It must be because it’s coming up to Halloween because my daughter has gone spook mad. Every morning around the breakfast table the first thing she says is, “tell me a spooooky story Mum.” So today I thought we would make recycled box monsters and come up with a story for our little creation.
I give you a list of things below we used but feel free to use anything that you have lying around the house. That is the beauty of making these recycled box monsters; anything goes.
If you really want to get in the mood you can read a good old fashion monster book and talk about what the monster looks like. We love the book Did You Hear a Monster? by Raymond McGrath or a classic is Where the Wild Things Are by Maurice Sendak. Both great books to get in the mood for monster making.
Crafts for Kids: Recycled box monsters
Materials you will need
Old boxes like cereal, tissue or shoe boxes
Acrylic paint – we used left over Resene test pots
PVA glue, hot glue gun or washi tape
White Paper to cut the teeth from
What to do
First cut a hole in the box for the mouth. Then paint the outside of your box in whatever colours you have lying about. Miss 3 chose to paint her box monster in Resene Solid Gold (which is unusual for it, as she usually paints everything in pink!). Remember if you’re using acrylic house paint, make sure the doors are open for plenty of ventilation, and wash the paint off hands as soon as you’re finished.
While you wait for the paint to dry on the box cut out some teeth. Then cut out the egg holders from the egg carton to use as eyes and paint them a different colour. Miss 3 chose to attach 3 eyes (as you do).
The paint should be dry enough by now to start sticking your teeth on the inside of the mouth with PVA glue. We used washi tape to attach the eyes, as that was easier for my daughter to use. But depending on your child’s age a glue gun would work even better. If you choose to use washi tape, then just paint over it once you have finished.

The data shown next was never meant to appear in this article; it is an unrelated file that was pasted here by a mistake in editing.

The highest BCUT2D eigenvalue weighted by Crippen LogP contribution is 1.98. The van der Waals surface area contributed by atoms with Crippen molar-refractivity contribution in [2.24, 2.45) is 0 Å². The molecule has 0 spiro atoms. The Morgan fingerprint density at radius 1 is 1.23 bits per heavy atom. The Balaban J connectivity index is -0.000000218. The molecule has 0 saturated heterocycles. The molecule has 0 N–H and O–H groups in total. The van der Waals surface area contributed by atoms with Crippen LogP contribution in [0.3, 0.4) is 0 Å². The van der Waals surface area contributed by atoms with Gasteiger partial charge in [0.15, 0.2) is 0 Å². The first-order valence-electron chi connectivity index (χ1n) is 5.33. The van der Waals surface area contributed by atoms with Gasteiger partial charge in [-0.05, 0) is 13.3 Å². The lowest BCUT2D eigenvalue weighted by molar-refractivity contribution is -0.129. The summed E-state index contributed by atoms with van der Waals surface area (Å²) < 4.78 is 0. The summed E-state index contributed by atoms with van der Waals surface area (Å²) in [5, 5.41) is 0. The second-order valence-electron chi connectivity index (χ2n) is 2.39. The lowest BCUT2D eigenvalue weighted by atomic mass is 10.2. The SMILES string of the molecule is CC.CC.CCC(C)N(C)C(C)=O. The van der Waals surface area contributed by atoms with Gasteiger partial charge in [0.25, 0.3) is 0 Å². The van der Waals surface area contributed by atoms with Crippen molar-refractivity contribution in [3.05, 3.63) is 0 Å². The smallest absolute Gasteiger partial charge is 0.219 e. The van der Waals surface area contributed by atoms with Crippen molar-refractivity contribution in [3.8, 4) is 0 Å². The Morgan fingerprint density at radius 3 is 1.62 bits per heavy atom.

If you have any extra material like pom poms, or pipe cleaners, googly eyes, or bits of metallic paper, use them to decorate your recycled box monsters.
When you’ve finished making your monster it’s time to create a story. If you have older children this is a good activity to encourage writing. If you have an older child that’s a reluctant writer have them first tell you about their monster by asking questions like, ‘what’s its name?’, ‘what food does it like to eat?’, ‘where does it live?’ and ‘what’s it’s favourite thing to do?’. As they’re talking, jot down a few of the harder words that they can copy when it comes to them writing it themselves. Older kids can even help type up the story and display it.
For the younger kids this is a great activity to build their oral skills. Have them tell you all about their monsters and record what they say. This then becomes their story. It is a great way to encourage story telling and your kids will love having you read their own stories back to them.
Our kids are learning and developing
Cognitive – Children gain experience in thinking through problems, exploring solutions and making decisions on their own. Making recycled monsters gives your children the chance to work out how objects can be attached securely. Just stand back and let your kids work out how to attach more difficult items, and watch their confidence grow.
Communication – Story telling is a great way to build your child’s communication skills in a fun a supportive environment. This activity lends itself to your children building on their vocabulary and developing their imagination.
Physical skills – This activity is great to help children develop their fine motor skills. They are doing this when they are using a paint brush, cutting and sticking objects in place. Fine motor skills are important to practise because it helps small children perform everyday skills like cutting, threading beads, self care task like zipping and buttoning, doing puzzles and writing.